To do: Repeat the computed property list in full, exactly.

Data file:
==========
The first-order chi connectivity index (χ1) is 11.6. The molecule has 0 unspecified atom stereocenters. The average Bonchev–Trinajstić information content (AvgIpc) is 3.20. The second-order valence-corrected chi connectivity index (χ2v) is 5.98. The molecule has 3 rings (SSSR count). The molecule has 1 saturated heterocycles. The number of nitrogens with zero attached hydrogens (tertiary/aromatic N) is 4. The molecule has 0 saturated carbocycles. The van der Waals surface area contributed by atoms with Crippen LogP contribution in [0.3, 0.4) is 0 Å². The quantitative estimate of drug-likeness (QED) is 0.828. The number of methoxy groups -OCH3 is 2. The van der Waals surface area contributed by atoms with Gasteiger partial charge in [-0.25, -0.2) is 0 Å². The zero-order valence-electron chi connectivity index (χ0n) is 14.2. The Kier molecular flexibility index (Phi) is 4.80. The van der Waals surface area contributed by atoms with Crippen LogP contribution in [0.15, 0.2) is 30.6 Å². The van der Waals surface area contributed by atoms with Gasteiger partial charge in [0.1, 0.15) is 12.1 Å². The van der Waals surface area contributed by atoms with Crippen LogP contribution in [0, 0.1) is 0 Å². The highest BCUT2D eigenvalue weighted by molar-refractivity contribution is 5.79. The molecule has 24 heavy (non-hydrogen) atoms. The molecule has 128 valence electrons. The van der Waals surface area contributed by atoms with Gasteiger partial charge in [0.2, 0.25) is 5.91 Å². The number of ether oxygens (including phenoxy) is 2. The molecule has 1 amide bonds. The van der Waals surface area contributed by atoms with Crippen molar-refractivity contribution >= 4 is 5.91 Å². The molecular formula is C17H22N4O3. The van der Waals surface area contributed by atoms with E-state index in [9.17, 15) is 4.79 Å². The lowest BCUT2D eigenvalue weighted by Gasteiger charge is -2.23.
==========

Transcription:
The first-order chi connectivity index (χ1) is 11.6. The molecule has 0 unspecified atom stereocenters. The average Bonchev–Trinajstić information content (AvgIpc) is 3.20. The second-order valence-corrected chi connectivity index (χ2v) is 5.98. The molecule has 3 rings (SSSR count). The molecule has 1 saturated heterocycles. The number of nitrogens with zero attached hydrogens (tertiary/aromatic N) is 4. The molecule has 0 saturated carbocycles. The van der Waals surface area contributed by atoms with Crippen LogP contribution in [0.3, 0.4) is 0 Å². The quantitative estimate of drug-likeness (QED) is 0.828. The number of methoxy groups -OCH3 is 2. The van der Waals surface area contributed by atoms with Gasteiger partial charge in [-0.25, -0.2) is 0 Å². The zero-order valence-electron chi connectivity index (χ0n) is 14.2. The Kier molecular flexibility index (Phi) is 4.80. The van der Waals surface area contributed by atoms with Crippen LogP contribution in [0.15, 0.2) is 30.6 Å². The van der Waals surface area contributed by atoms with Gasteiger partial charge in [0.1, 0.15) is 12.1 Å². The van der Waals surface area contributed by atoms with Crippen LogP contribution in [0, 0.1) is 0 Å². The highest BCUT2D eigenvalue weighted by molar-refractivity contribution is 5.79. The molecule has 24 heavy (non-hydrogen) atoms. The molecule has 128 valence electrons. The van der Waals surface area contributed by atoms with Gasteiger partial charge in [0.2, 0.25) is 5.91 Å². The number of ether oxygens (including phenoxy) is 2. The molecule has 1 amide bonds. The van der Waals surface area contributed by atoms with Crippen molar-refractivity contribution >= 4 is 5.91 Å². The molecular formula is C17H22N4O3. The van der Waals surface area contributed by atoms with E-state index in [9.17, 15) is 4.79 Å². The lowest BCUT2D eigenvalue weighted by Gasteiger charge is -2.23.